Some of the ideas discussed in this blog are published in my book called "The Bluestone Enigma" -- available by post and through good bookshops everywhere. Bad bookshops might not have it....
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Tuesday, 6 April 2010

Stonehenge: Local Bluestones from the west

I am far from being an expert on the geology of Somerset and Wilts, but on looking at the geology maps I am encouraged to do a bit of speculation. Let's refer to everything at Stonehenge that is not sarsen stone as BLUESTONE, since that's what people have been doing for years. There are hundreds if not thousands of bluestones of all shapes and sizes at Stonehenge that could well have come from the west and north-west, within 80 km of Stonehenge, and which could well have been carried by ice, if it did indeed come in from the Bristol Channel in the direction(s) discussed in earlier posts. So which "local" rock types might we expect to be represented in the Stonehenge bluestone assemblage? Look at the map and key above.

For a start, we might expect erratics of Upper Greensand, Corallian, Portland beds (Upper Oolite), Middle and Lowe Oolite beds (including some limestones and some sandstones), Upper Triassic beds (marls, sandstones, conglomerates), Carboniferous Limestone (from the Mendips) and even Coal Measures (mostly sandstones and shales, with interspersed coal-bearing beds). There are also a few outcrops of Old Red Sandstone on the flanks of the Mendips, to the west of Bristol and along the North Devon Coast -- and a few small exposures of igneous rocks too. I have forgotten here about the clay beds, on the assumption that they would not have contributed large blocks and monoliths to an erratic load or a till cover (they would have been broken down for the most part into silt and clay fractions). In short, sandstones, gritstones, and limestones galore COULD have been entrained, transported and finally dumped by overriding ice from the west.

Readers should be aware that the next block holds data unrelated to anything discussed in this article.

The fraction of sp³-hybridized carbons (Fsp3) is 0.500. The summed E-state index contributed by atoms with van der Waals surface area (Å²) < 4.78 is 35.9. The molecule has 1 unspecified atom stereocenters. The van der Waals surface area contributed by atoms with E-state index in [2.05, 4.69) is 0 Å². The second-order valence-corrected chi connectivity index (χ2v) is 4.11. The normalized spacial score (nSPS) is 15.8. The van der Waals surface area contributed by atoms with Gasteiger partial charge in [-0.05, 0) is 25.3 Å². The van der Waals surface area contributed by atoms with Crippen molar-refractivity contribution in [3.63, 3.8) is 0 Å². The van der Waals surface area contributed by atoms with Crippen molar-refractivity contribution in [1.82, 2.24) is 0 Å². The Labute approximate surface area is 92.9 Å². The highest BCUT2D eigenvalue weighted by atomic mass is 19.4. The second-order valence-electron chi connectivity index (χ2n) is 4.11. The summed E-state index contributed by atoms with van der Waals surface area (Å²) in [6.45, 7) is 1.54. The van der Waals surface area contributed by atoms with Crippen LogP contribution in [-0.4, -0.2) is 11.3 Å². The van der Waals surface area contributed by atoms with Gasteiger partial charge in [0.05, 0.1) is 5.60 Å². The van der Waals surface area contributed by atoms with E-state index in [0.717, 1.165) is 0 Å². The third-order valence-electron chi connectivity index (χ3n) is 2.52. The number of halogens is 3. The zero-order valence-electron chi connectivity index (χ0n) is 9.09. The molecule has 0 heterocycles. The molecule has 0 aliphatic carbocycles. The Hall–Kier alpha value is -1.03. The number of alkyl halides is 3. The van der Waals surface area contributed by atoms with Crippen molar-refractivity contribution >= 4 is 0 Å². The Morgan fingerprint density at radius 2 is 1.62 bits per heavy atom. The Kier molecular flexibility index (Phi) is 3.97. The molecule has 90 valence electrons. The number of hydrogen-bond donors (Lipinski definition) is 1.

There are lots of all of these rocks at Stonehenge, but archaeologists have tended to assume (a) that they have been imported manually by the Stonehenge builders, and (b) that they have therefore come from quite close at hand -- ie from the Vale of Wardour or from the Eocene outcrops to the south of Salisbury Plain's chalk downlands.

Here is a question for the geologists: Have any of these "local bluestones" found at Stonehenge been definitely fixed to the rock outcrops to the south or south-west of Stonehenge, or could they equally well have come from the west or north-west? Chilmark, in the Vale of Wardour, is often mentioned as an Upper Greensand source for "Chilmark stone" -- but is that just wishful thinking on the part of geologists and archaeologists who had no great desire to look for sources further afield, or in another direction?


Ed said...

I really must take issue with the statement:

"Let's refer to everything at Stonehenge that is not sarsen stone as BLUESTONE"

When what we need is a clear scientific definition of what actually constitutes a "bluestone".

At this rate we'll be saying the new visitor centre is going to be built out of bluestone because it's not sarsen.


Brian said...

Just being devil's advocate, Ed! But there is a serious point too -- as I mention over and again in the book, the term "bluestone" is a curse placed upon Stonehenge studies, since it is used without thinking by almost everybody to flag up the "special" nature of the non-sarsens and to bolster the idea that they were selected and brought to Stonehenge as part of a grand project. The term itself has become a part of the spin. Profs Darvill and Wainwright -- and many others -- have made their careers on it. Wouldn't it be nice if we could just say that Stonehenge is made of lots of stones of various sizes and shapes, from many different sources, some near at hand and others further away? But we are stuck with this ridiculous separation between the sarsens and the others -- largely because of Atkinson.

How would we define "bluestone"? Anything that comes from Pembrokeshire? That's no good, since some of the bluestones appear to have come from somewhere else...... Stones that look blue? That's no good either, since very few of them look remotely blue, even when fresh...... Igneous rocks rather than sedimentaries? No good either, since sedimentaries (and maybe metamorphics too) seem to be part of the assemblage.....

Maybe we should ask the geologists. But I doubt we'll get anywhere, since Rob and others seem to be showing now just how complex and varied the "foreign" rocks on Salisbury Plain actually are.